Thunderbolt 4 is native to Intel 11th Gen Evo laptops
The power button should also be mentioned as it features a fingerprint reader. This worked well and was near instantaneous when used to log in to Windows. However, it was a bit too easy to press too hard and depress the power button, although this is likely something you’ll get used to. The touchpad is huge and has a smooth, low-friction surface that’s a pleasure to use, with the only downside being that it lacks separate buttons for mouse clicks if you prefer that.
Build quality is generally very good. There’s very little flex in the base, with just a slight spring in the keyboard. The lid does flex however and can be pushing in from the top quite easily so you’ll need to take care not to have anything hard pressing up against it in your rucksack.
The core hardware and performance
At the heart of LG’s new Gram line-up is Intel’s Evo platform, which has certain standards for battery life, connectivity and performance. With the Gram, you get Thunderbolt 4 and in my opinion this is finally becoming a big deal since you get the full power, bandwidth and connectivity available over modern Thunderbolt ports. That equates to 32Gbps (storage up to 3,000MB/sec), the ability to wake the laptop using a mouse or keyboard connected to a Thunderbolt 4 hub and support for two 4K or one 8K display.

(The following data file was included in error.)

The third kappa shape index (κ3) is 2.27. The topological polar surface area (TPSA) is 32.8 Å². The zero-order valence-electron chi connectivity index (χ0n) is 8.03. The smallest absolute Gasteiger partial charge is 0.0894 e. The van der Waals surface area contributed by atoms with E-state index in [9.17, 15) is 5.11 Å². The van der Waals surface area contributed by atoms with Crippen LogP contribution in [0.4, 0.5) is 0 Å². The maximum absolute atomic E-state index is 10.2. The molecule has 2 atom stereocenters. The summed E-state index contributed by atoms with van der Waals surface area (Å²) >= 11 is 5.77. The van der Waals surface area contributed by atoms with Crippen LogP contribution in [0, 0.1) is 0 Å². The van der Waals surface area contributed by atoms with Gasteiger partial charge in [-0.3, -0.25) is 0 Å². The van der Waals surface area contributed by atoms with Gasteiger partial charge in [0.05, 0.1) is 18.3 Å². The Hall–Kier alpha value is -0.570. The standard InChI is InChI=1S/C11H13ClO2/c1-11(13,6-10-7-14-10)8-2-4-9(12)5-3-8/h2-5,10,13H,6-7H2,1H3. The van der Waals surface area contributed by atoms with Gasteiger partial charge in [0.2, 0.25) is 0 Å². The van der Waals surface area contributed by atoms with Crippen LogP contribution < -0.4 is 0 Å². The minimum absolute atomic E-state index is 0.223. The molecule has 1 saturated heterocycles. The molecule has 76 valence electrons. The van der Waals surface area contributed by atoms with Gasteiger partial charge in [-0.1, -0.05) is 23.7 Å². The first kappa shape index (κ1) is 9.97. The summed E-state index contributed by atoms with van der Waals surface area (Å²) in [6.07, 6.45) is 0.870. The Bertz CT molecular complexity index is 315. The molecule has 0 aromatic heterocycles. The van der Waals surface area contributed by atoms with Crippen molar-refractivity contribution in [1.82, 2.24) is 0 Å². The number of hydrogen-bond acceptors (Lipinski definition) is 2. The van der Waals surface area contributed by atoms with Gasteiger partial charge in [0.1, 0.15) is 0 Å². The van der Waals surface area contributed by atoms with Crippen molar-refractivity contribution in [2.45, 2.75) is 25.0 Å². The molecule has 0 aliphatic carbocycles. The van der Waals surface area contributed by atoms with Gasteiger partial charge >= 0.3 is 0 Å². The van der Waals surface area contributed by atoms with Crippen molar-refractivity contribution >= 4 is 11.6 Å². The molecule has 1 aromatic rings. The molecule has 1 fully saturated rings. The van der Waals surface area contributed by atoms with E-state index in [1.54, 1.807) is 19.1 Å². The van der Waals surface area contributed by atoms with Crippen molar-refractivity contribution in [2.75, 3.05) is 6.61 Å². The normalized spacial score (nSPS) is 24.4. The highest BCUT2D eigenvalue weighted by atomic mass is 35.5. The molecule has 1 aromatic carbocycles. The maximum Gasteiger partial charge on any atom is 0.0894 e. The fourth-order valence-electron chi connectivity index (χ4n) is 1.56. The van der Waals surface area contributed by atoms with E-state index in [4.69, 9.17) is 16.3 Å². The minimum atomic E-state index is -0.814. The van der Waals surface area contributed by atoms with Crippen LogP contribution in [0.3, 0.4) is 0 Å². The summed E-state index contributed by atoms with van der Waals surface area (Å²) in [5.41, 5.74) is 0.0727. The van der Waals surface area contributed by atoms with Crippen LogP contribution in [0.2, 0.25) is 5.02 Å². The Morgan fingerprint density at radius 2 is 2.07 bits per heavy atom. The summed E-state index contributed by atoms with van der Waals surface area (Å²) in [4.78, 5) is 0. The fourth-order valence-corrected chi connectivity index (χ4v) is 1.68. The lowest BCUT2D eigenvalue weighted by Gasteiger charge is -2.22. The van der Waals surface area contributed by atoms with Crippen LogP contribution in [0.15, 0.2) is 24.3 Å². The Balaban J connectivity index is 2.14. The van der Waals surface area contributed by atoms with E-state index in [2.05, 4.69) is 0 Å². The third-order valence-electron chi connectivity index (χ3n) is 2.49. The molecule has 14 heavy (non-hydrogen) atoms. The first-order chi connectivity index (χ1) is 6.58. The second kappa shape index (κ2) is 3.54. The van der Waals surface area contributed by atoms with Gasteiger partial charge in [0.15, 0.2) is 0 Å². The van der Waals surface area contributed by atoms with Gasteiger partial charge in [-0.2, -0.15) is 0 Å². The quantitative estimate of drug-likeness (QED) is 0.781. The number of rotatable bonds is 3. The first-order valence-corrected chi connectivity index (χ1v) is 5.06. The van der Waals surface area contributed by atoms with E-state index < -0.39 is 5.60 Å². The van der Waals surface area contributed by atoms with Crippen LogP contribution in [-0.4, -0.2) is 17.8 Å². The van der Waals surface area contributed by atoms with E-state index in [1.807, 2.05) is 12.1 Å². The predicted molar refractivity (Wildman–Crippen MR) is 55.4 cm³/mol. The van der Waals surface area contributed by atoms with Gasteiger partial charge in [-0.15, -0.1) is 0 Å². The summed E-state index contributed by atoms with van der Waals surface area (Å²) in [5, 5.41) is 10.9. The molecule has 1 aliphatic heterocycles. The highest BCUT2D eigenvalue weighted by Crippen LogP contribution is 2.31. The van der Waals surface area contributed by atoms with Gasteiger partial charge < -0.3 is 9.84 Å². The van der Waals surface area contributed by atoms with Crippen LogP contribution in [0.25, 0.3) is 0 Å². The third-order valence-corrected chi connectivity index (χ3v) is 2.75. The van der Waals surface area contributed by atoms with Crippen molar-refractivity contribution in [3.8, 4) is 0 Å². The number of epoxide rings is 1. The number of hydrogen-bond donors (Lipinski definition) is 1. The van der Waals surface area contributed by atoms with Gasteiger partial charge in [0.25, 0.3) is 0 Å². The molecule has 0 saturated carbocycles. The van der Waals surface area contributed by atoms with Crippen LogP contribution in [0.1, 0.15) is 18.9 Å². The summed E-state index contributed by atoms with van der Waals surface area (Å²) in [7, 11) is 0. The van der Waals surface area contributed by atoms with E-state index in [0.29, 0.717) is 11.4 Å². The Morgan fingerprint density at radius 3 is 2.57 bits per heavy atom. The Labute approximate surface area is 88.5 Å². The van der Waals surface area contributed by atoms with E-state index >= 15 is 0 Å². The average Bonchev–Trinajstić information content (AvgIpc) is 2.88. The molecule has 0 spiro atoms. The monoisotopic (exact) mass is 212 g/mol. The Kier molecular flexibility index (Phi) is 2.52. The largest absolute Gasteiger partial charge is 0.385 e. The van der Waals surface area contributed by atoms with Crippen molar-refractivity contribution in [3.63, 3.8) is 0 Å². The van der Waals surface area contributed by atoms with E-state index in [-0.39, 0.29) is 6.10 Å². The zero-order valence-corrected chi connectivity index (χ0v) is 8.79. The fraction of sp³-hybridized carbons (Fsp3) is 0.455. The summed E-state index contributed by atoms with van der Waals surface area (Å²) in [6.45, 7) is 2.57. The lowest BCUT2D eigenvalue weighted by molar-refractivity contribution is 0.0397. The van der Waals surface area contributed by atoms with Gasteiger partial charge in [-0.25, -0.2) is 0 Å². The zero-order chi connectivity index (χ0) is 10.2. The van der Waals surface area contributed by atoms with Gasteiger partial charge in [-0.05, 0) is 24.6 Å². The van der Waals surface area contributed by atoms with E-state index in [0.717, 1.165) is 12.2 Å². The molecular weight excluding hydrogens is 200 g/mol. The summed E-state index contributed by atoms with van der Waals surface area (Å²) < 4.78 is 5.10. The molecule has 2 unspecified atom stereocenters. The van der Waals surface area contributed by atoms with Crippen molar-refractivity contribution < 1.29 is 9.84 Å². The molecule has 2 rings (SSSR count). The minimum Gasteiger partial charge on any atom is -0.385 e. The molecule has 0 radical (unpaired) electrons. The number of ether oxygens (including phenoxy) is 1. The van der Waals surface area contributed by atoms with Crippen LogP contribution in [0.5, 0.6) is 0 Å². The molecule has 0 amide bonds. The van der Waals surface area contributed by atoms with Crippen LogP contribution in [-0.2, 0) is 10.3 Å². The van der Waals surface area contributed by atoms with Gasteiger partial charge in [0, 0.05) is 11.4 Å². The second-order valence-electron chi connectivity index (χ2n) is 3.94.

Thunderbolt 4 docks such as this one from OWC can provide power, networking and USB connectivity … [+] while connecting to your laptop using just a single Thunderbolt cable
You can charge the laptop using either Thunderbolt 4 port on the side, plus if you use a Thunderbolt 4 hub, you can use the hub’s own power to charge your laptop as well as act as an anchor for all your peripherals. In other words, you just need to hook up a single Thunderbolt cable to the LG Gram to connect your mouse, keyboard, external monitor, charger, network cable plus anything else you might have connected to a USB port. That’s a real boon if you need to pull your laptop away from your desk regularly.
The LG Gram 17 (2021)